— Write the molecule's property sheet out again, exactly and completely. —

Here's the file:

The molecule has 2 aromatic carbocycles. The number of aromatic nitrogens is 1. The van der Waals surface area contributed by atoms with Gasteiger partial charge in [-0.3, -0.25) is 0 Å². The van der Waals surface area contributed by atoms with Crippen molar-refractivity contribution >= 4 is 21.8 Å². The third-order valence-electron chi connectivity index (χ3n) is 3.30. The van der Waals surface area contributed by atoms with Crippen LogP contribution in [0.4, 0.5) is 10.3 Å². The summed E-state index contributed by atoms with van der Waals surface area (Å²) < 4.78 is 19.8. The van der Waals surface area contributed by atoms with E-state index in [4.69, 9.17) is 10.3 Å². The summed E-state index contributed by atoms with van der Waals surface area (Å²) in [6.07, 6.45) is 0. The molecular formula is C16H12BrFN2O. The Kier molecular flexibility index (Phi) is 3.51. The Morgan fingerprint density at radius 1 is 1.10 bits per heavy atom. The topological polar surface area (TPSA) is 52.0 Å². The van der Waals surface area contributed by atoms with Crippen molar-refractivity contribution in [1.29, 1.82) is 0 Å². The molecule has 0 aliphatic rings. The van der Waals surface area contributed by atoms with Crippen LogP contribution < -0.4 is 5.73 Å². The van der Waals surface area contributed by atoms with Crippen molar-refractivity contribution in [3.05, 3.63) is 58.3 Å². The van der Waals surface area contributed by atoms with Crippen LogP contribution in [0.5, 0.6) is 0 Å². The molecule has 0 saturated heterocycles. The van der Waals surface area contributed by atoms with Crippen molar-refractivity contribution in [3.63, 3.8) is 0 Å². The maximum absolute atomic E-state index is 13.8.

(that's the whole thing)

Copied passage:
The molecule has 2 aromatic carbocycles. The number of aromatic nitrogens is 1. The van der Waals surface area contributed by atoms with Gasteiger partial charge in [-0.3, -0.25) is 0 Å². The van der Waals surface area contributed by atoms with Crippen molar-refractivity contribution >= 4 is 21.8 Å². The third-order valence-electron chi connectivity index (χ3n) is 3.30. The van der Waals surface area contributed by atoms with Crippen LogP contribution in [0.4, 0.5) is 10.3 Å². The summed E-state index contributed by atoms with van der Waals surface area (Å²) < 4.78 is 19.8. The van der Waals surface area contributed by atoms with E-state index in [4.69, 9.17) is 10.3 Å². The summed E-state index contributed by atoms with van der Waals surface area (Å²) in [6.07, 6.45) is 0. The molecular formula is C16H12BrFN2O. The Kier molecular flexibility index (Phi) is 3.51. The Morgan fingerprint density at radius 1 is 1.10 bits per heavy atom. The topological polar surface area (TPSA) is 52.0 Å². The van der Waals surface area contributed by atoms with Crippen molar-refractivity contribution in [1.29, 1.82) is 0 Å². The molecule has 0 aliphatic rings. The van der Waals surface area contributed by atoms with Crippen LogP contribution < -0.4 is 5.73 Å². The van der Waals surface area contributed by atoms with Crippen molar-refractivity contribution in [3.05, 3.63) is 58.3 Å². The van der Waals surface area contributed by atoms with Crippen LogP contribution in [0.5, 0.6) is 0 Å². The molecule has 0 saturated heterocycles. The van der Waals surface area contributed by atoms with Crippen molar-refractivity contribution in [3.63, 3.8) is 0 Å². The maximum absolute atomic E-state index is 13.8.